Hernandez said that the limited or the diminishing resources allocated by the government and other stakeholders could hamper the implementation of necessary programs to fully achieve the goal. The shadow report on infectious diseases revealed a total gap of about P178.8 million per year is still required to finance TB control; and a projected 11- year P15 billion financing gap for malaria.

Meanwhile, writers on environmental sustainability said that the current MTPDP is the most glaring policy inconsistency with regard to ensuring environmental sustainability.

“It prescribes a business as usual attitude in environment and natural resources management. It is clearly uninformed of the realities and challenges of climate change,” said Jonathan Ronquillo of the La Liga Policy Institute.

The writers reported that mining took up 67% of the budget of the Department of Environment and Natural Resources (DENR), while funding allocations for protected areas, biodiversity conservation, reforestation and implementation of environmental laws such as the Clean Air Act, Solid Waste Management Act are either erratic, low or completely without allocations. Moreover, in 2009, a total of P1.1 billion budget for programs to conserve, revive and protect the environment were impounded by the Office of the President.

Jessica Cantos, convenor of Rice Watch Action Network and lead writer on global partnerships for development, said that trade, debt and aid have all worked to exacerbate rather than alleviate poverty and unemployment in the Philippines.

“Despite excessive liberalization policies, the Philippine government has not proven that trade could be free and fair to the country, especially the poor. Since 2000, the nation has been saddled with debts, both legitimate and questionable, the size of which surpassed the combined borrowings of the three preceding regimes,” she said.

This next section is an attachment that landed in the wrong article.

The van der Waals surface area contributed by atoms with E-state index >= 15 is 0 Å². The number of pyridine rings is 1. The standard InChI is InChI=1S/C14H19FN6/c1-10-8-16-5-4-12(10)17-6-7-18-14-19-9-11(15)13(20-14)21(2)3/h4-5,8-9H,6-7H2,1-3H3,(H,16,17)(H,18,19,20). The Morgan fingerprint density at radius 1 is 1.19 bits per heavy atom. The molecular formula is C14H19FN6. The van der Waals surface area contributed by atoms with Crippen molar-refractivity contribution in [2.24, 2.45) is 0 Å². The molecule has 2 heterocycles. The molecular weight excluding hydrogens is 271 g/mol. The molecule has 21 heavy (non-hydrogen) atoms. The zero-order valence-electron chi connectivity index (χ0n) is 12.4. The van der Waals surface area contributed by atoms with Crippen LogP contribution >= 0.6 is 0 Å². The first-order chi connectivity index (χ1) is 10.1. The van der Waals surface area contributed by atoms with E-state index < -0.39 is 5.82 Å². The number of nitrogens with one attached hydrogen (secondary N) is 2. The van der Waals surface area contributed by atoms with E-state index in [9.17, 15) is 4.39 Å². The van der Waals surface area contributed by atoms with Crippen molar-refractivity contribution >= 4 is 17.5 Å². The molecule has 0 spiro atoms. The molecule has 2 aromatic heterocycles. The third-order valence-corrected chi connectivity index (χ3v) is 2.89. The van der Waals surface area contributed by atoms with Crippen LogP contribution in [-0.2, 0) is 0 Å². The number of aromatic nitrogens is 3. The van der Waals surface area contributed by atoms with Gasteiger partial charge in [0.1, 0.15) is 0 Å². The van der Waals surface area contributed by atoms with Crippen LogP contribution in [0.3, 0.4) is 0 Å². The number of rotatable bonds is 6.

Cantos called for debt relief to countries where government revenues cannot meet MDG financing needs. “It is time to do away with the traditional debt ratios that create an illusion that a country has the capacity to service its debt and at the same time develop,” Cantos said.

The Shadow Report also featured the report by people in Mindanao, particularly the Bangsa Moro. “Eighty (80) percent of the 20 poorest municipalities in 2003 were in Mindanao. The government report attributed this situation to the conflicts and peace and order problem. What is not said is that several of these poorest regions, provinces and towns are also host to large plantations and mining enclaves,” Serrano said.

“We presented data from independent and previous studies which point out that poverty in Mindanao is higher when compared to the national level,” said Jolly Lais of Assalam. ”Approximately 40% of the AFP annual budget spent on war in Mindanao in 1970-1996 could have built thousands of farm to market, roads, classrooms, clinics, irrigation systems and other socio-economic infrastructure,” he added.

Serrano said that what is needed is for the budget to support an MDG catch up plan that focus on where the country is lagging behind—poverty, education and maternal health. “The national budgets beginning 2011 until 2015 must be MDG-dedicated. The General Appropriations Acts (GAAs) to be enacted for those years should be pre-audited for their MDG-sensitivity,” Serrano said.